On March 31, 2004, two weeks after 2004 FH, meteoroid 2004 FU162 set a new record for closest recorded approach, passing Earth only 6,500 km (4,000 mi) away (about one-sixtieth of the distance to the Moon). Because it was very small (6 meters/20 feet), FU162 was detected only hours before its closest approach. If it had collided with Earth, it probably would have harmlessly disintegrated in the atmosphere.

On March 2, 2009, near-Earth asteroid 2009 DD45 flew by Earth at about 13:40 UT. The estimated distance from Earth was 72,000 km (45,000 mi), approximately twice the height of a geostationary communications satellite. The estimated size of the space rock was about 35 meters (115 feet) wide.[43]

On January 13, 2010 at 12:46 UT, near-Earth asteroid 2010 AL30[44] passed at about 122,000 km (76,000 mi). It was approximately 10–15 m (33–49 ft) wide. If 2010 AL30 had entered the Earth's atmosphere, it would have created an air burst equivalent to between 50 kT and 100 kT (kilotons of TNT). The Hiroshima "Little Boy" atom bomb had a yield between 13-18kT.[45]

On June 28, 2011 an asteroid designated 2011 MD, estimated at 5–20 m (16–66 ft) in diameter, passed within 20,000 km (12,000 mi) of the Earth, passing over the Atlantic Ocean.[46]

On November 8, 2011 2005 YU55 (at about 400m diameter) passed within 324,600 km (201,700 mi) (0.85 lunar distances) from Earth.

Future impacts

Radar image of asteroid 1950 DA.

Although there have been a few false alarms, a number of objects have been known to be threats to the Earth. (89959) 2002 NT7 was the first asteroid with a positive rating on the Palermo Technical Impact Hazard Scale, with approximately one in a million on a potential impact date of February 1, 2019. It is now known that on January 13, 2019, 2002 NT7 will safely pass 0.4078 AU (61,010,000 km; 37,910,000 mi) from the Earth.[47]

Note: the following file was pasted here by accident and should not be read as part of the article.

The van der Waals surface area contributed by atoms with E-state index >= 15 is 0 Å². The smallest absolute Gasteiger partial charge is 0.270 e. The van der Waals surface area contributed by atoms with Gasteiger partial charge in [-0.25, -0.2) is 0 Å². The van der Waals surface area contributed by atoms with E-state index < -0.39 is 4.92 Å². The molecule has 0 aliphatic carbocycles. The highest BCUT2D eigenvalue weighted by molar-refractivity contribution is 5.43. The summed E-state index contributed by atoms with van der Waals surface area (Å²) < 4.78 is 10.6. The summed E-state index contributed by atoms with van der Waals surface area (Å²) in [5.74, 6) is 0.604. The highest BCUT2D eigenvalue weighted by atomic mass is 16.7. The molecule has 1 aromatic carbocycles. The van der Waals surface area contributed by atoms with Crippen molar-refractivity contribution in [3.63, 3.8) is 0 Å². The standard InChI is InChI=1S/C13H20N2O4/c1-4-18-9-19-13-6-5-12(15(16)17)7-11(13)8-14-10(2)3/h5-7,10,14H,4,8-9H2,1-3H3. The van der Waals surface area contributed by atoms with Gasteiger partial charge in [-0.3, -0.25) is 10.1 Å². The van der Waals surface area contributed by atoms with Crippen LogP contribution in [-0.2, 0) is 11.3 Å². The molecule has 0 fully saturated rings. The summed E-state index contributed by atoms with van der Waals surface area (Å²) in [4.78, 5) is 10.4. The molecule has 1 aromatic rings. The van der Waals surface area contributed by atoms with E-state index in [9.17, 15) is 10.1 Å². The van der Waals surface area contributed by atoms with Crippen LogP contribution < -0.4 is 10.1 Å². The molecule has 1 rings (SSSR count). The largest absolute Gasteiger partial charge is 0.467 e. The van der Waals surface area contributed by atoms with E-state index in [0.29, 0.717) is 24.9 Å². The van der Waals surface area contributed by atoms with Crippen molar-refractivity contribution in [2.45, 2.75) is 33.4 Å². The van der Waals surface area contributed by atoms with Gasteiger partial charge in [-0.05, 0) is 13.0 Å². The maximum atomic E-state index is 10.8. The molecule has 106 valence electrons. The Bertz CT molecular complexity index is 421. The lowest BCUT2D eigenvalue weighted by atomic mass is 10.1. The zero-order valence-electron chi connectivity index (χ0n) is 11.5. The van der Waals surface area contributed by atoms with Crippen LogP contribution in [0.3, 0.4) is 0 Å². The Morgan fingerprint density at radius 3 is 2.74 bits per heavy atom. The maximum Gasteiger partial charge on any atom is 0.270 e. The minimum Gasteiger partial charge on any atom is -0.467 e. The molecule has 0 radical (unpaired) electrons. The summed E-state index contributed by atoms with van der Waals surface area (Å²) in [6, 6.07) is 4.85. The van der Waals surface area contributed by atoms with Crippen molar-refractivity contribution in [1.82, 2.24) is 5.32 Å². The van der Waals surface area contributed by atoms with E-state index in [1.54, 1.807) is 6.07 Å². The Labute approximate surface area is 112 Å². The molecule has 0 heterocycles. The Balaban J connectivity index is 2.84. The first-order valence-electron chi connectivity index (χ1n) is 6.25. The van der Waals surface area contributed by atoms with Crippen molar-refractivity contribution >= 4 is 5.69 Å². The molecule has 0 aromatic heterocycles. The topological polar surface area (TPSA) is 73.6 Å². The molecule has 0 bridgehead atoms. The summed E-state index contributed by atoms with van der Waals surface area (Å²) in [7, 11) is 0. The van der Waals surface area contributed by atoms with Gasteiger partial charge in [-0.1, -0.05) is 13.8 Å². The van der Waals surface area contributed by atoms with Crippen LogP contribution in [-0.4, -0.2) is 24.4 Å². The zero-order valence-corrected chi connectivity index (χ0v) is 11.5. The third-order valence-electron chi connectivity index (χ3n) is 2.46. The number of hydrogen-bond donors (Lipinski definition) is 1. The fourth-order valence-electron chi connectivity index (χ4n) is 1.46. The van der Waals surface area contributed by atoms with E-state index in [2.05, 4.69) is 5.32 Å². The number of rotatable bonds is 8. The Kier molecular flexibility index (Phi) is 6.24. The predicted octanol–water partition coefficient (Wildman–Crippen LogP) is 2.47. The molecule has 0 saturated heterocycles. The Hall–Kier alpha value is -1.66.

Asteroid (29075) 1950 DA was lost after its discovery in 1950 since not enough observations were made to allow plotting of its orbit, and then rediscovered on December 31, 2000. The chance it will impact Earth on March 16, 2880 during its close approach has been estimated as 1 in 300. This chance of impact for such a large object is roughly 50% greater than that for all other such objects combined between now and 2880.[48] It has a diameter of about a kilometer (0.6 miles).

Only the asteroids 99942 Apophis (provisionally known as 2004 MN4) and (144898) 2004 VD17 have briefly had above-normal rankings on the Torino Scale.

Projects to minimize the threat

Number of NEOs detected by various projects.

Several surveys have undertaken "Spaceguard" activities (an umbrella term), including Lincoln Near-Earth Asteroid Research (LINEAR), Spacewatch, Near-Earth Asteroid Tracking (NEAT), Lowell Observatory Near-Earth-Object Search (LONEOS), Catalina Sky Survey, Campo Imperatore Near-Earth Objects Survey (CINEOS), Japanese Spaceguard Association, and Asiago-DLR Asteroid Survey. In 1998, the United States Congress mandated the Spaceguard Survey – detection of 90% of near-earth asteroids over 1 km diameter (which threaten global devastation) by 2008. This could be extended by the George E. Brown, Jr. Near-Earth Object Survey Act, which calls for NASA to detect 90 percent of NEOs with diameters of 140 meters or greater by 2020.[49][Need quotation to verify][Full citation needed]

As of 2011, 911 of the largest (>1 km diameter) near-Earth asteroids have been found, with some 70 still missing.[50]

See also

  • List of Earth-crossing minor planets

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External links


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Look at other dictionaries: